THURSDAY", JANUARY 2, 19119 THE REGISTER-NEWS — MT. VERNON. ILLINOIS 7—B A NEW DOLLAR IN 1970? The Joint Commission on the Coinage concluded another of its sessions on Dec. 5 and as usual nothing of earthshaking importance came from it except the possibility of issuing a new non-silver, one-dollar coin in the near future, A front page cover story in Coin World quoted Secretary Wallace as saying. '"There appears to be some need to consider a nonsilver dollar coin as part of the nation's coinage system." Wallace pointed out that the Coinage Act of 1965 assigned responsibility to the commission to make recommendations with respect to the silver dollar. While resumption of minting silver dollars is not practical, a nonsilver dollar coin would be considered as a part of !he nation's regular issue. Miss Eva Adams, director of the Bureau of the Mint and a member of the commission, was asked to submit her recommendations. Other subjects of primary importance included the disposition of nearly 3 million silver dollars considered rare items with a collector's value; the possible discontinuation of half-dollars with a silver content, and continuance of the ban on melting and exporting of silver coinage. The following are brief conclusions on each of the subjects as released by the Treasury Department. BABE SILVER DOLLARS The commission recommended that the 2.9 million rare silver dollars being held by the Treasury be sold on a bid-sale basis. They would be sold at minimum fixed prices, with an option to the buyer to include an alternate bid price to be considered in the «vent the number of coins ordered exceeded the number of coins available in a particular category. This method is similar to that recommended by an interagency committee designated by the commission to develop a plan for disposal, except that tha commission's amendment offered by Rep. Wright Patman, D-Tex., makes possible a fair and equitable method of distribution of coins if more orders are received for a particular category of coins than the available supply. In that case, those bidding the highest alternative price would be awarded the coins. Small wonders can be seen at REGENCY MOTORS, Inc. Siilem Rd. Phone 242-6200 HALF DOLLARS The commission agreed to vote on two proposals: (1) To continue minting 40 per cent silver half-dollars at the present annual rate of 100 million pieces, requiring approximately j.5 million ounces of silver annually, or (2) ask Congress to authorize the minting of a nonsilver clad half-dollar, with the mint continuing to mint 40 per cent silver halves at the current rate until such new authority is granted. Results of this vote were incomplete at this writing due to some members casting absentee ballots. COIN MELTING BAN Secretary of the Treasury Henry Fowler has recommended that his successor in the Nixon administration continue the present ban on the melting and exporting of U.S. silver coinage, and that Congress enact legislation making the ban permanent. The commission is to vote on (1) whether to recommend that Congress make the ban permanent, or (2) end the ban entirely. If you have noticed an increased number of silver coins in your pocket change, it is because an added demand for coins this fall necessitated recirculating silver coins mixed in bags of clad coins. According to the Treasury Ibis resulted in a net loss of an estimated 28 million ounces of silver, primarily in the form of silver dimes. So keep your eyes open for both dimes and quarters. This may be your last chance to pick up a few for posterity. * * * Word from Margo Russell, editor of Coin World, is that the Nixon Inaugural Medal will be struck by Medallic Art Co. of New York and distributed by Presidential Art Medals, Inc., 10 W National Road, Ehgle- wood, Ohio, and the Coin and Currency Institute, New York City. Two types of medals will be made available. A bronze version measuring 2% inches in diameter will cost $6, including an easel designed to display the medal. The silver pieces will be numbered from 1 to 15,000. The first of these pieces will be presented to Vice President-elect Spiro Agnew. The silver ropy wil measure 2Yz inches in diameter and sell for $45 each. A sculptured miniature of the crewel work pattern depicting the Great Seal of The United States embroidered by Julie Nixon for her father, President­ elect Nixon, will appear on the reverse of the 1969 inaugural medal. DEPARTMENT COUNTRY STYLE STEAK Seasoned to a gourmet s taste. Quality steak simmered to its own good gravy. Teamed up with garden fresh vegetables, feved with roll and daily rich butter. 95 iitUt lee box eream CHEESECAKE Whipped cream cheese mixture amid tasty crumbs. So moist, rich. Generous portion. Jumbo % pound... CHEESE BURGER •1 Lean beef with melted Old English cheese. French fried, tomato on lettuce. Restaurant Open Doily Til 8:30 P.M. PSenfry Of Free Parking — 9:30 To 9 Economy Defies Cool—Off Effort By JACK; LEFLER AP Business Writer NEW YORK (AP) — The tired-up economy is surprisingly defiant of efforts to cool it off. Early this year, government officials and many private economists were telling the American people and exhorting Congress that the only thing needed to slow the rate of business expansion and accompanying inflation was a 10 per cent tax surcharge coupled with a cut in government spending. A long-reluctant Congress imposed the tax boost July 1. Economists forecast that de­ celeration would begin at a moderate pace in the third uuarter and show substantial results In the fourth quarter. It didn 't work out that way. "Developments during 1968 have emphasized anew how difficult it is to forecast the pace of economic activity," says Morgan Guaranty Trust Co. in its year-end business review. "In general, neither government nor private economists were at all accurate in the projections they made for the year as a whole, and their misjuclc- ments were widely shared by business men, high officials in the administration, congress­ men on both sides of the aisle and journalists. Forecasters were confounded, for one tiling, by the failure of coasumers to restrain their recent buying habits despite the extra 10 per cent tax bite on tneir paychecks. Retail sales did slip in September and October but rebounded sharply in November. Indications were that if retail sales were less than robust during the Christmas season it would be mainly because a lot ;n shoppers stayed home because of the flu epidemic. Statistics indicated that consumers were dipping into their savings to maintain their accustomed standard of living. And tU».re were the factors of higher employment and widespread increases in wages and salaries. Forecasters also had expected that the income tax boost, which would slice profits, would cause corporations to pull in their horns as far as expenditures for new plants and equipment. Instead, according to the Commerce Department, "business seems to have embarked on a new round of investment spending which will have important stimulating effects on an economy operating at very high employment rates." Economists were surprised that the Gross National Product —-total of all goods and services —jumped by 518.1 billion in the third quarter to an annual rate of J871 billion when they had expected tin increase of about $12 billion. Mow the Commerce Department says there will be a .sizable increase in the Gross National Product in the fouri.i quarter—"not much different tiv.m the rise in the third." The conclusion seems to be -.hut consumers and business executives have decided to spend r:w because prices might well '•o higher next year. State Revenue Chief Accused Of Evading Taxes CHICAGO (AP) - Theodore A. Jones, Illinois state revenue director, was indicted Monday by a federal grand Jury on charges of uvudlnp taxes on a Chicago firm of public account- administrative post in Illinois ants. Most, of the unrcixirtod in- j government, come consisted of mortgage) At the time of the alleged in- broker fees, director ires and'.come evasions Jones was gen- interest income, said U.S. Atty. • oral manager and senior vice Thomas A. Foran. president of Supreme Life In- The indictment was returned i surance Co. of America, before Judge Edwin A. Robson j Jones has held a number of of U.S. District Court. Jones' i federal and state posts, includ- bond was set at $1,000. No ar-lin^ those of consultant to the raignim-nt date was set. j Bureau of the Budget, member Jones, if convicted, could fac i of the Illinois Pardon and Parole „ , a maximum sentence of three total of 516,787 in income in n: ycnrs in prlson and a S5>0 oo fine four year period. : on each counl> Board, member of the Illinois Public Aid Commission, member of the President's Commit- IMAGINATION AT WORK — Maria Vatdez took a plastic ball and created her own "op" art form by using a variety of parts in the Sylvania plant at Warren, Pa. The automatic leads and custom welds are used In electronic and electrical products. Jones, 38, of Chicago, was ae -j Jones was appointed revenue j tee on Equal Opportunity in mised of failing to report S5.693 j director in January 1967 by for- 1 Housing, Midwest director of tha from a mortgage broker, $150 ini mer Gov. Otto Kerner. lie was I War on Poverty, and trustee ol -limctor's fees and $471 interest j the first Negro to hold a high' the University of Illinois, for 10G2, $4,286 from a mortgage j broker and $400 in directors f.;es j for 1963, $4,283 from mortgage j brokers end $350 in director's j fees for 1561 and 51,154 from a I broker in 1965. The alleged failures to report income occured prior to his as- j suming the revenue director's j job in 1967. ! Jones, 56, of Chicago, was accused of failing to report $5,693 income in 1962, $4,686 in 1963, $4,633 in 1964 and $1,154 in 1965. Jones is a certified public accountant and a partner in a I OPENING For Full Time Children 7:30 To 5:30 P.M. — Monday Through Friday —- Modern Facilities LOLIP0P DAY CARE CENTER 601 Strawberry Phone 242-5978 1010 Newby Aye. Phone 242-2340 SUPER MARKET Plenty FREE Parking v/e Redetm Food Stamp * Store Hours: 8 A.M. Till 6 P.M. Except Friday 8 A.M. Till 8 P.M. THIS AD EFFECTIVE FROM JAN. 2 THRU JAN. 4,1969 1-LB. CANS JNo. 2>A Can Bush> MAXWELL HOUSE Any Grind Lb. No. 2Va Can Bush's HOMINY 2 - 29< 12-Oz. Canned Luncheon Meat 49* Large Cans MILNOT MILK It Whips 3 c ons Butternut — 16-Oz. Loaves BREAD 5 * $ 1 00 EMGE'S BEST THICK SLICED BACON 2 Lb. Pkg. $|19 No. 303 Can Del Monte's Solid Heads GREEN LIMA BEANS 2 0 49* CABBABE Lbs. 29* l-Lb. Box Scott Ladd CRACKERS 19* Yellow 3-Lb. Can CRISC0 SHORTENING 69* ONIONS 3 Lbs 29* 10-Lb. No. 1 Red POTATOES 39* 12-Oz. Pkg.'—Red Cross E6G NOODLES No. 303 Stokeley's TOMATOES 25* 2 For 49* 46-Oz. Can Del Monte TOMATO JUICE Can 37* rare WHERE" YOU GET QUALITY, SELECTION & SAVINGS FRESH GROUND ^ Lbs. $400 FRESH PORK HOULDEP STEAK * 4? TENDER BRISKET BOILING BEEF »• W lb. 19 SOUTHERN GOLD; OLEO BLUE BELL BOLOGNA—-PICKLE LOAF -SPICE LUNCHEON lb - 59 FRESH PORK UVEP - 25 BLUE BELL SLICED BACON ENDS & PIECES S Lb. OA* Box 07 MEATY PORK BACK BONES *59 ( FIRST CUT PORK CHOPS *• 59 TENDER BEEF CHUCK ROAST * 53 FRESH PORK SPARE RIBS PURE 50 Lb. $£49 25 lb. $J29 . Can Can BOB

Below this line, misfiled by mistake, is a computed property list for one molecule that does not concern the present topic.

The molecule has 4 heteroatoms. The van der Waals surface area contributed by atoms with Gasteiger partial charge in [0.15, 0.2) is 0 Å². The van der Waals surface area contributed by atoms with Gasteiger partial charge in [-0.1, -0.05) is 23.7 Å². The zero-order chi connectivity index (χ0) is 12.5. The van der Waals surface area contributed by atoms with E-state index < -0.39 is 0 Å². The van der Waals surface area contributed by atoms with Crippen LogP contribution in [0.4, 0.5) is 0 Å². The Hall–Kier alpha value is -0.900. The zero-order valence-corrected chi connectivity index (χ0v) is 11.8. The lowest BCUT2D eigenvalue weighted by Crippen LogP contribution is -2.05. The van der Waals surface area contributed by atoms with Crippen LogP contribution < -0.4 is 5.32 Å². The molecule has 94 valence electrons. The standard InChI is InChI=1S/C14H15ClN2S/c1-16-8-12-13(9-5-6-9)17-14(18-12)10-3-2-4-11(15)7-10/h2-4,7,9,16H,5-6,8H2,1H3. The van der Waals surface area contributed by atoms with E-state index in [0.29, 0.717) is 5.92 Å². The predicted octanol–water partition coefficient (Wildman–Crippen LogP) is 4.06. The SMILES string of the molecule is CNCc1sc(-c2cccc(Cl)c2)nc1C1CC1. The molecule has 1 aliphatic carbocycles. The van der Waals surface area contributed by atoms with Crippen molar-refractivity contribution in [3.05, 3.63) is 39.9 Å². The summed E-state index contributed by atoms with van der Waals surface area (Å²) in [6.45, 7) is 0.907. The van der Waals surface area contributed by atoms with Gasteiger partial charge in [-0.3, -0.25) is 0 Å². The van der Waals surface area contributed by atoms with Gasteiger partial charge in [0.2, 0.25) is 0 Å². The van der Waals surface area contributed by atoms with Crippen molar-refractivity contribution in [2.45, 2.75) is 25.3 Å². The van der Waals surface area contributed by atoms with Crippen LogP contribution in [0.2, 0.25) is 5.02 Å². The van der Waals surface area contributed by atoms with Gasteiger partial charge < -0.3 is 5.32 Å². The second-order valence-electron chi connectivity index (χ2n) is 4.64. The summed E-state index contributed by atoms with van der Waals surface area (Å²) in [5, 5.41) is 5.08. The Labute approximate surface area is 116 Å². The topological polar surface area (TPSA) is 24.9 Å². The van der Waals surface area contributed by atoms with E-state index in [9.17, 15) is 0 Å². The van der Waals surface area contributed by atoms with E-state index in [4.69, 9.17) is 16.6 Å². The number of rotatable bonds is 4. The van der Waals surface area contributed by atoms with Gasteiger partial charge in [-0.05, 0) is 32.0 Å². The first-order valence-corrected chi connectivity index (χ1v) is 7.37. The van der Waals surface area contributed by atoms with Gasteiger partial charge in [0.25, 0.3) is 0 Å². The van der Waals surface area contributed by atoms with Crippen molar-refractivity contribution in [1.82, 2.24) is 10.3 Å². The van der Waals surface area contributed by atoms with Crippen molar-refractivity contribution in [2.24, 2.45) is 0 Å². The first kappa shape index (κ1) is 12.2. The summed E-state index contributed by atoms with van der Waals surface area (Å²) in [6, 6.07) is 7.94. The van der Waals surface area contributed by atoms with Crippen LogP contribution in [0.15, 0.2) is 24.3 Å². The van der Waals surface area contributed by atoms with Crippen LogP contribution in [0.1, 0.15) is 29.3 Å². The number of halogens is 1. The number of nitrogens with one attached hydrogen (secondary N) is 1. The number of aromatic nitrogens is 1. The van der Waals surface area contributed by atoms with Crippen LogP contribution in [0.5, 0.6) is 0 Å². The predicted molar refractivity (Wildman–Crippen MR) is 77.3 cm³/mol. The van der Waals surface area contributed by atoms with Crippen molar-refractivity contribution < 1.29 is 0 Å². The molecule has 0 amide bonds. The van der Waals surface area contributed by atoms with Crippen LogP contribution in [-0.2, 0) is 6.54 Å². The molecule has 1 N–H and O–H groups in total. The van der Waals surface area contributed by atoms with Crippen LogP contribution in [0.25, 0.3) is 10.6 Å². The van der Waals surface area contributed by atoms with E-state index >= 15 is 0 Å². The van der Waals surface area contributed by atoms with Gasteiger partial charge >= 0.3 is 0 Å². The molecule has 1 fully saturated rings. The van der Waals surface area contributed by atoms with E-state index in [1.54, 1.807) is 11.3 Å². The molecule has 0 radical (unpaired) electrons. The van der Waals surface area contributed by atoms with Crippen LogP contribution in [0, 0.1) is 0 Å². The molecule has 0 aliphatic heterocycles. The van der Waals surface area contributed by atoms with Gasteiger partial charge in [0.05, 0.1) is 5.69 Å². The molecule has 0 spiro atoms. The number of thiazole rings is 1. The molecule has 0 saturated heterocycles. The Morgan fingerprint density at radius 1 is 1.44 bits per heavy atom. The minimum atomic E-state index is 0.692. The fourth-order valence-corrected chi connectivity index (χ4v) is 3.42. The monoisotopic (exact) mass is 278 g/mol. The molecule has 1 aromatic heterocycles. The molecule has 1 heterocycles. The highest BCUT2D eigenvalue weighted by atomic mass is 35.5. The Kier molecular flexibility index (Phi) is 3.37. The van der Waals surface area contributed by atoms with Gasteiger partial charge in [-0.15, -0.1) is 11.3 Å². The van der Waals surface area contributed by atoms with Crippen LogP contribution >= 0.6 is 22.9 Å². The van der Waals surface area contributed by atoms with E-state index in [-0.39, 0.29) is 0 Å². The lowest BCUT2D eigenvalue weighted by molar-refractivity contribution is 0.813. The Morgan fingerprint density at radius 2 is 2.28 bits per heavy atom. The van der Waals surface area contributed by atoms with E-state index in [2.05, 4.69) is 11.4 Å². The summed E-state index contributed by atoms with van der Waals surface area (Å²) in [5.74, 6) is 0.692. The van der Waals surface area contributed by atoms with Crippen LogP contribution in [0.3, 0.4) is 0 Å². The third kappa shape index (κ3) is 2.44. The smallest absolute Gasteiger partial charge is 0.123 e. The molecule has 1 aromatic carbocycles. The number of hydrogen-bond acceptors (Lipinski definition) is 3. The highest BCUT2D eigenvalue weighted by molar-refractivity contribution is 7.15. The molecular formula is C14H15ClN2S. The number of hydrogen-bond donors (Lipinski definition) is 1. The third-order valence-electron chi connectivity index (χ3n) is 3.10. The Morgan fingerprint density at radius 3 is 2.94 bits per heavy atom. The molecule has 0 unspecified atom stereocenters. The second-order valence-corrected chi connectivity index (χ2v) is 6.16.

What members have found on this page

Get access to Newspapers.com

  • The largest online newspaper archive
  • 11,200+ newspapers from the 1700s–2000s
  • Millions of additional pages added every month

Try it free